The intermittent drizzle had turned to persistent light rain by the time we arrived at the entrance to the tunnel. Its signal light was red and we could see the interior lighting was on, indicating a boat was inside. We didn’t know whether the boat was coming or going. If it was going we had a long wait; if it was coming the wait was much less.

There are no bollards along the new concrete wall in the tunnel approach, so we eased over and dropped the spud pole. Within a few minutes faint details emerged in the shadowy darkness of the tunnel mouth. The details filled and soon became the bows of a commercial peniche completing its transit.

Immediately the barge had passed the sensors at the mouth of the tunnel, the traffic light switched from red to green. As its stern cleared the mouth, the tunnel’s interior lights went out. We waited for the suck and turbulence of the passing barge to ease, and then raising the spud pole, we headed toward the entrance.

As our bows crossed through the beam of the sensors, the interior lights came on. Faintly in the distance we could see the point of light at the far end of the tunnel, 2.3 kilometres away.

The entire interior of the tunnel is lined with stones laid in a graceful arch. From this, it appears to me that the method of construction would have been to dig a deep trench across the ridge, build the arched roof and refill the trench on top of it. The tunnel was completed in time for the opening of the canal in 1866.

Looking back we could see the entrance slowly getting smaller. The interior was dry, with none of the commonly found dripping from the tunnel roof.

We took advantage of the respite from the rain. Edi went below and quickly put together a tray of bread, cheeses and olives for us to enjoy  during the twenty-odd minute passage through the tunnel. It was not her usual fancy spread; the table top was wet from the rain and would have soaked a tablecloth and our dry time was not anticipated to be sufficiently long to allow her to do a fancy arrangement. Lunch was wonderful, made even more so by the setting.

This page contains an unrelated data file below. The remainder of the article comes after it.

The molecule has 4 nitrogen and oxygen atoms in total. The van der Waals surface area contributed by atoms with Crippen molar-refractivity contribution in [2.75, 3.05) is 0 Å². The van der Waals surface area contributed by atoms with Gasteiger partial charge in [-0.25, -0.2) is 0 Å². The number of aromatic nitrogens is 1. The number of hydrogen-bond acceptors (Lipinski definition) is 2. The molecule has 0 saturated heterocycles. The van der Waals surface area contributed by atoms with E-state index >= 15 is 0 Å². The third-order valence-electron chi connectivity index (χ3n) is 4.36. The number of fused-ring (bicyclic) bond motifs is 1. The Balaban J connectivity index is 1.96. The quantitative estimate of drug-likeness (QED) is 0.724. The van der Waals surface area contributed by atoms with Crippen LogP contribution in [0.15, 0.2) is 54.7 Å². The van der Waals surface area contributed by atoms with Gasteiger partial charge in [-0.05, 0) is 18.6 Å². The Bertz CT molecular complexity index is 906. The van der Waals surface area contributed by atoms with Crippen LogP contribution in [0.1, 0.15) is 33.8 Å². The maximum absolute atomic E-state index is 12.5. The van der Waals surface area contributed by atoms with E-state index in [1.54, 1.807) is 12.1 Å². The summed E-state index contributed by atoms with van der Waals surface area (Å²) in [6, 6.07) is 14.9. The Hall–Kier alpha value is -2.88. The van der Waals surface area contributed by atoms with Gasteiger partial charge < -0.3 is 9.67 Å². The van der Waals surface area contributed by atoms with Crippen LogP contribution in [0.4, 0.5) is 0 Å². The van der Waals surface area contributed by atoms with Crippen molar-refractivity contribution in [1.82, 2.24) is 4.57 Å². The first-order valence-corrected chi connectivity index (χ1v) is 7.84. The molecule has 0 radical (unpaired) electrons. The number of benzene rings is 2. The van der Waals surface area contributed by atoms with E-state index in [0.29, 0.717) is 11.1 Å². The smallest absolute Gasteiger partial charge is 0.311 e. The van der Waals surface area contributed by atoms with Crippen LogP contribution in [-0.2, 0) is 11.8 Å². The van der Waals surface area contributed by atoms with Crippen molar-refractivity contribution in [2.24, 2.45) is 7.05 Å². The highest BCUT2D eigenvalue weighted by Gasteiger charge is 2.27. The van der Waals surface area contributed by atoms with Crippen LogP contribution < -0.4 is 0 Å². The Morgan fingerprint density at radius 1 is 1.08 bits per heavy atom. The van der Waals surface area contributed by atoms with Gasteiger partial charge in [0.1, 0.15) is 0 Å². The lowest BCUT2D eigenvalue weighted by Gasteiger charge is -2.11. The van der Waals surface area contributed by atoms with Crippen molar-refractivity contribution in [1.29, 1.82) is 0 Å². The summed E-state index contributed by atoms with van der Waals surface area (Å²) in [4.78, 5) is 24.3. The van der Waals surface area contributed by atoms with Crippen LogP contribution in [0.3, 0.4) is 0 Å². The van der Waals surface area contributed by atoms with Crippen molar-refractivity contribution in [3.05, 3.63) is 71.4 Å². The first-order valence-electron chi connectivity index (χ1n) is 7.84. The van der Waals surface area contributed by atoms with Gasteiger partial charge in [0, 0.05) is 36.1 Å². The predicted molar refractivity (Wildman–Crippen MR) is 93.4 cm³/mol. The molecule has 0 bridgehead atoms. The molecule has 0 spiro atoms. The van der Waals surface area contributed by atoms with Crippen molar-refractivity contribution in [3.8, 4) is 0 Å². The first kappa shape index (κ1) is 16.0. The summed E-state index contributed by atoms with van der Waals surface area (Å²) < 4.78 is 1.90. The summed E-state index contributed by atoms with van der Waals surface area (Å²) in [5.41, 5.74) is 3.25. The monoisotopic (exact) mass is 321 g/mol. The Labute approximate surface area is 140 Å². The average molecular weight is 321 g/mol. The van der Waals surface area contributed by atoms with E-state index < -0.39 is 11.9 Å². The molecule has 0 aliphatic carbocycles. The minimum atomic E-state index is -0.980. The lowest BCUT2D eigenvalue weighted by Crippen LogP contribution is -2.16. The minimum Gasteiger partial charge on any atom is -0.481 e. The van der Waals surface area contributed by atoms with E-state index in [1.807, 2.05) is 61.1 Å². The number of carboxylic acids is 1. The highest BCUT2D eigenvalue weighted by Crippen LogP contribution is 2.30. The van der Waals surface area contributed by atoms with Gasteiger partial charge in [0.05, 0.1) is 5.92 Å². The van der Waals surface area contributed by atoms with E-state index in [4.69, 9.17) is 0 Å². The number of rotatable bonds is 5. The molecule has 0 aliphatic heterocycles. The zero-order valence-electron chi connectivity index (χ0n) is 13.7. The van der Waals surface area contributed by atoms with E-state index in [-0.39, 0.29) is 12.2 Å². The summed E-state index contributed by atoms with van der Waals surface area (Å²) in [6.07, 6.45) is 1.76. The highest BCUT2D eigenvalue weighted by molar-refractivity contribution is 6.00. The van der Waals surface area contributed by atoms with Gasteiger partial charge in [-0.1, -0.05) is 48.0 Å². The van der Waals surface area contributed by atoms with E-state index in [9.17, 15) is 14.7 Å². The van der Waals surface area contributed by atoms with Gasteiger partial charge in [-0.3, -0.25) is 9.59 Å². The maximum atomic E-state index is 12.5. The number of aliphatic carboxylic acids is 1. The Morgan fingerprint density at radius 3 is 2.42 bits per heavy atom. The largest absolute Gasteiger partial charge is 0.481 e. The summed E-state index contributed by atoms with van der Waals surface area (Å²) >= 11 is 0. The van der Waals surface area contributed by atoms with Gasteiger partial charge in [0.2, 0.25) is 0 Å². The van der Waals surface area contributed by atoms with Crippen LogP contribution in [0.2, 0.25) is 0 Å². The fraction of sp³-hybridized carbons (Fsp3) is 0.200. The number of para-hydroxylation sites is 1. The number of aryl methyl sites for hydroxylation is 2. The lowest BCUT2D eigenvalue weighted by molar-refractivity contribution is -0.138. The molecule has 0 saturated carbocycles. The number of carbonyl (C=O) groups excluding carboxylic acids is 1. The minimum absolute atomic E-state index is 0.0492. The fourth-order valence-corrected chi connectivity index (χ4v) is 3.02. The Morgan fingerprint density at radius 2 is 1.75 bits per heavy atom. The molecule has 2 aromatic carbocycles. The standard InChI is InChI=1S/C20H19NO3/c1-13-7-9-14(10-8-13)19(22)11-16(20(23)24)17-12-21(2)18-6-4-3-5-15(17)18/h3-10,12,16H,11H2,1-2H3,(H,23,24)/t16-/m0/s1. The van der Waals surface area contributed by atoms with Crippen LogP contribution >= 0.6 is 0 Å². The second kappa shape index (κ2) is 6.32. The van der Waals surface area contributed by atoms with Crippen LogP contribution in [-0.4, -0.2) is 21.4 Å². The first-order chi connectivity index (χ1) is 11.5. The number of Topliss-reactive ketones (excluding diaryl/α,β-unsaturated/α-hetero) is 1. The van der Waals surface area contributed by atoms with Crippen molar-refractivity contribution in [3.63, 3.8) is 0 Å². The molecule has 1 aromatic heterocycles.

Zonder Zorg handled superbly through the tunnel, balanced between the effects off each wall and easily seeking the centre. A little bit of guidance with the tiller from time to time was all that was required. After twenty minutes we were at the end and ready to head back out into the rain.

We started down the six-kilometre long series of eight down-bound locks and about halfway along we came to a malfunctioning one. As we approached, we had as usual turned the control rod dangling over the canal. It lit the orange flashing light at the gate and turned the signal from red to red and green. It did everything that was automated to happen except filling the lock and opening the gates for us. We secured to a bollard on the bank and I called Ch22 on the VHF. Mme. l’eclusier said: “J’arrive”. 

The next lock malfunctioned also. It had allowed us in, but after I had lifted the activation bar the doors would not close. Again I signalled the lock keeper and she quickly came to set things in motion again. She seemed to know exactly what to do, as if these were regular occurrences, which I suspect they were so late in the season. They are likely on the VNF list of winter maintenance.